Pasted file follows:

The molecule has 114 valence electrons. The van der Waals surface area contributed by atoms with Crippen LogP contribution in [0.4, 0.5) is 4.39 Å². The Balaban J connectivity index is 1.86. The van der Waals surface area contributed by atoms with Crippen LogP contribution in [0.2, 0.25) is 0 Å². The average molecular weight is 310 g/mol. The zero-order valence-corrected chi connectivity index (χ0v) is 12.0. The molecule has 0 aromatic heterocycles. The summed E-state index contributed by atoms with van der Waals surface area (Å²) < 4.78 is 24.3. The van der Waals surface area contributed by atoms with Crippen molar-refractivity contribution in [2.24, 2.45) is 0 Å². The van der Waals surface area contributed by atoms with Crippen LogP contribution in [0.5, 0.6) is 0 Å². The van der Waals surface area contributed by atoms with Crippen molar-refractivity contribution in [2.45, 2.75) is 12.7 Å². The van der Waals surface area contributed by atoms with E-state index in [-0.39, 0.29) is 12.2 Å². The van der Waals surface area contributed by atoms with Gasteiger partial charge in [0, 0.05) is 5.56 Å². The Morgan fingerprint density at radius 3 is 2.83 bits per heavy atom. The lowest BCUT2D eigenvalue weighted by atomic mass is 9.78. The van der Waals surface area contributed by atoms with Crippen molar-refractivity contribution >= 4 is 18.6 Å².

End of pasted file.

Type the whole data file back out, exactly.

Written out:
The molecule has 114 valence electrons. The van der Waals surface area contributed by atoms with Crippen LogP contribution in [0.4, 0.5) is 4.39 Å². The Balaban J connectivity index is 1.86. The van der Waals surface area contributed by atoms with Crippen LogP contribution in [0.2, 0.25) is 0 Å². The average molecular weight is 310 g/mol. The zero-order valence-corrected chi connectivity index (χ0v) is 12.0. The molecule has 0 aromatic heterocycles. The summed E-state index contributed by atoms with van der Waals surface area (Å²) < 4.78 is 24.3. The van der Waals surface area contributed by atoms with Crippen molar-refractivity contribution in [2.24, 2.45) is 0 Å². The van der Waals surface area contributed by atoms with Crippen LogP contribution in [0.5, 0.6) is 0 Å². The van der Waals surface area contributed by atoms with Crippen molar-refractivity contribution in [2.45, 2.75) is 12.7 Å². The van der Waals surface area contributed by atoms with E-state index in [-0.39, 0.29) is 12.2 Å². The van der Waals surface area contributed by atoms with Gasteiger partial charge in [0, 0.05) is 5.56 Å². The Morgan fingerprint density at radius 3 is 2.83 bits per heavy atom. The lowest BCUT2D eigenvalue weighted by atomic mass is 9.78. The van der Waals surface area contributed by atoms with Crippen molar-refractivity contribution >= 4 is 18.6 Å².